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REPORTS OF CASES DECIDED IN THE HOUSE OF LORDS UPON APPEAL FROM SCOTLAND FROM 1753 TO 1813

REPORTS OF CASES DECIDED IN THE HOUSE OF LORDS UPON APPEAL FROM SCOTLAND
FROM 1753 TO 1813 VOL. III, BY THOMAS S. PATON, ESQ. ADVOCATE, PAGES 197 – 199

Magdalane Barbarie De La Motte, Appellant;
Sir Wm. Jardine of Applegirth, formerly  Captain Wm. Jardine,  Respondent

House of Lords, 25th Feb. 1791.

DivorceProofRe-Examination Of "witness,—Where bribery and malice were objected against a witness adduced, the objector allowed a proof of these before oath was allowed to be put. A party, after she had adduced four witnesses to prove the above objections, prayed the Court, by minute, to be allowed to re-examine these four witnesses, in order to prove certain conversations, said to have taken place with Jaines Spalding, Margaret Johnstone, and Thomas Brockie, witnesses for the respondent, about the time, or after they had given evidence in the cause. Held, that this was incompetent, the intention being to discredit the respondent's witnesses, by proving those conversations, and the facts besides not falling within the conjunct probation.

This was an action of divorce, raised by the respondent against his wife, for acts of adultery committed by her with Lieut. Samuel Pleydell, the respondent's nephew.

A proof being allowed, in the course thereof, objections were stated to several witnesses, in particular to Margaret Johnstone, who had been the waiting woman of the respondent, and to James Spalding and Thomas Brockie, two of the men servants in the family. The objections to Margaret Johnstone were : 1. That, before or since the time of her being cited as a witness, she had received from the respondent, and others employed by him, considerable sums of money for giving evidence in the cause, and that she had been promised a settlement for life, on condition of giving her testimony against the appellant: 2. That she had repeated private communications with the respondent, and those employed by him, and had desired information how she should depose: 3. That she was an ultroneous witness, from views of gain and revenge; that she bore ill will and malice against the appellant, and had repeatedly declared, that if she were admitted as a witness, she would ruin the appellant : 4. That for sometime past, and at this moment, she is lodged, boarded, and clothed at the expense of the respondent, much beyond her station.

The objections to Spalding and Brockie were in these words:—" That they have both received money, or good " deeds and reward, for giving evidence in this cause, and " that both of them, particularly the former, have given ad" vice and assistance to the pursuer in managing this cause; " and, in particular, in tampering with Margaret Johnstone." As to Thomas Brockie, these objections were afterwards judicially passed from; . but, as to the others, the Commissaries allowed a proof of these objections. Accordingly, before these two witnesses were put on oath, nine witnesses were examined, for the purpose of disqualifying them. But the Commissary, after proof and full debate thereon, found " the " proof brought insufficient to establish the charge of brib" cry or malice against the said witnesses, and therefore " allow them to be examined, reserving all objections to " their credibility."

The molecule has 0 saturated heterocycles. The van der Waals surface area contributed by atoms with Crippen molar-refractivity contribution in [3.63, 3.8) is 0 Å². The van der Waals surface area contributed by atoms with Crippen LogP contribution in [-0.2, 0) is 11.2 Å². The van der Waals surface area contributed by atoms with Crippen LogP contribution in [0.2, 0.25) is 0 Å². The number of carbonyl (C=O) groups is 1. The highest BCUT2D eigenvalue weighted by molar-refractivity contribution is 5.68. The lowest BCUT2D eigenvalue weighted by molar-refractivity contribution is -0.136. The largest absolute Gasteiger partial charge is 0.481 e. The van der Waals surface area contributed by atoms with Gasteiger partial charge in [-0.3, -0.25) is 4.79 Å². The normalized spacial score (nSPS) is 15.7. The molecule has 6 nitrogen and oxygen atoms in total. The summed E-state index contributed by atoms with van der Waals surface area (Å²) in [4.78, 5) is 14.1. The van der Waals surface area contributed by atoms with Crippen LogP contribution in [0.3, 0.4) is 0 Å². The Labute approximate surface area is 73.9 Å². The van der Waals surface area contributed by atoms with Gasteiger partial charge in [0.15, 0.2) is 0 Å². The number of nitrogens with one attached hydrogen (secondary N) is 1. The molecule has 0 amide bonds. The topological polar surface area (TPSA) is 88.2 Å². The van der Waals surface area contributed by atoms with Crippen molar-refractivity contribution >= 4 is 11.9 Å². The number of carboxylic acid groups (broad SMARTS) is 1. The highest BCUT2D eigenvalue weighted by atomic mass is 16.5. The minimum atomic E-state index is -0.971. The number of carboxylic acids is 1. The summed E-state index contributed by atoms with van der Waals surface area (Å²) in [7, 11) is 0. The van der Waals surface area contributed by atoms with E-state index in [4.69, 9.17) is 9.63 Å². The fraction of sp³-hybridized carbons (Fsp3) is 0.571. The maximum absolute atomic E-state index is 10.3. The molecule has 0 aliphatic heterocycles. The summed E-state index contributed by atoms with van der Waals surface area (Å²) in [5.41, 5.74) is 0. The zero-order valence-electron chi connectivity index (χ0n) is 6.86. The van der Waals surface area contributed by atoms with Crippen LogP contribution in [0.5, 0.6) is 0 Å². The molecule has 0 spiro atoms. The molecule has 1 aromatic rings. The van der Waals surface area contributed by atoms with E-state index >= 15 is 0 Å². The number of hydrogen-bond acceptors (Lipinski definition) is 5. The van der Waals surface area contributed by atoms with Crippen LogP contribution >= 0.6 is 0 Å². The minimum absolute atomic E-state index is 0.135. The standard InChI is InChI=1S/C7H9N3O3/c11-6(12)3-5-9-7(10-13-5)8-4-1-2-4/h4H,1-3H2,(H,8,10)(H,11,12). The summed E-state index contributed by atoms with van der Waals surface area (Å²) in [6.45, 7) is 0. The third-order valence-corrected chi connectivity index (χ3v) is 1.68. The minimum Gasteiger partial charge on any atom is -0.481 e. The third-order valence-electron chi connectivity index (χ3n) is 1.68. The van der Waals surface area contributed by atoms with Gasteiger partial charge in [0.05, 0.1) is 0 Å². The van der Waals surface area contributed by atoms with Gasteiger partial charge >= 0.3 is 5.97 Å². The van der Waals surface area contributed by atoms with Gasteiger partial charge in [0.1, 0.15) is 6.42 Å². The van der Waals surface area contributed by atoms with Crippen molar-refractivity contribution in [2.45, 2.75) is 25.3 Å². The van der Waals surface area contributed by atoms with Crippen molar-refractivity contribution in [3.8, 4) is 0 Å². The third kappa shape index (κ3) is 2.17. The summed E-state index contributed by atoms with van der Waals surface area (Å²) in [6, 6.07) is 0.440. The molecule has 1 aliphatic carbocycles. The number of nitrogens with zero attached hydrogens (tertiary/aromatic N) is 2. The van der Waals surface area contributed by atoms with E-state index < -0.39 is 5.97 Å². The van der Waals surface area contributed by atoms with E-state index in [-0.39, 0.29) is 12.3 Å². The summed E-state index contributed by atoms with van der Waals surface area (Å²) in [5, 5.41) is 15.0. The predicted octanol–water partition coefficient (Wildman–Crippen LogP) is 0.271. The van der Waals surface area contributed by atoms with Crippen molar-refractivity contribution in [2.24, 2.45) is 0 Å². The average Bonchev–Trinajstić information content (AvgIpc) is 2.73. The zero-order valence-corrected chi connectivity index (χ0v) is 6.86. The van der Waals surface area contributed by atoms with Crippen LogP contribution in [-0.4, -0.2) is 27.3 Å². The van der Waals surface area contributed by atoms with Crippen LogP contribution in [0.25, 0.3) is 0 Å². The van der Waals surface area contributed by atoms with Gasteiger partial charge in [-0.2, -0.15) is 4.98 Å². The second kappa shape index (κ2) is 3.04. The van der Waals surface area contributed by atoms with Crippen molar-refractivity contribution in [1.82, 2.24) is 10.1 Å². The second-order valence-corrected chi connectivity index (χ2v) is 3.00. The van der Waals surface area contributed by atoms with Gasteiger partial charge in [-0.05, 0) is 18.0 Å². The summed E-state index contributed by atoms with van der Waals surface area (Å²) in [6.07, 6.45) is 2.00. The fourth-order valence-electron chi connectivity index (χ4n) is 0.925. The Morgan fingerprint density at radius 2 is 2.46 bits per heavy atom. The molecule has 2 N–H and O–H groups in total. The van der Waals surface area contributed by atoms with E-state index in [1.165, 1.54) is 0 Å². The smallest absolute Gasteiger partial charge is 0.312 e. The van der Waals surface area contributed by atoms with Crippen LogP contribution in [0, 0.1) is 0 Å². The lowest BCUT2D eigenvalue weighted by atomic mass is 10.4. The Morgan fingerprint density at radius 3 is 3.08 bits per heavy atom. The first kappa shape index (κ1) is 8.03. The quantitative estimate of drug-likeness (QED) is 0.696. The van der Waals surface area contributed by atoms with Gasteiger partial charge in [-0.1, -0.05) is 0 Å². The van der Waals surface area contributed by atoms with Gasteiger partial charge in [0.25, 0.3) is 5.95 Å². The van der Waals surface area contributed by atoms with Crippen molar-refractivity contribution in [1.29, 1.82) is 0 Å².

This interlocutor was acquiesced in by both parties, and the witnesses examined accordingly ; after which the proof proceeded, and finally established the adultery against the appellant. Finding this to be the case, she betook herself to the plea of recrimination, and after repeating a summons to this effect, the Commissaries found no proof to support such a plea. She then resorted to her original plan, of attempting to discredit the respondent's witnesses; and, with this view, she gave in a minute and condescendence, desiring leave to re-examine four persons whom she formerly adduced upon her proof of objections, by whom she proposed to prove certain conversations said to have taken place between James Spalding, Margaret Johnstone, and Thomas Brockie, witnesses for the respondent, about the time, or after they had given their evidence in the cause.

The Commissaries pronounced this interlocutor :—" respect the interrogatories have no connection with any " fact stated in the libel, and do not fall within the meaning " of the conjunct proof allowed to Mrs. Jardine, but have " no other tendency than to discredit the depositions of the " witnesses, setting up in opposition thereto a proof of con•' versations alleged to have taken place among the witnesses " after being examined; find the interrogatories incompetent, " and refuse to put the same."

Thereafter the Commissaries pronounced decree, finding the libel proven, and decerned. This decree was extracted when the appellant brought a reduction of the decree.

The Lord Ordinary pronounced judgment, repelling the June 14, 1788. reasons of reduction, assoilzied the respondent, and decerned; and, on two reclaiming petitions to the Court, they adhered.

These interlocutors were appealed to the House of Lords.

After hearing counsel, it was

Ordered and adjudged that the interlocutors be affirmed.

For Appellant, Arch. Macdonald, Jas. Allan Park.
For Respondent, Sir J. Scott. T. Erskine, Robert Dallas.

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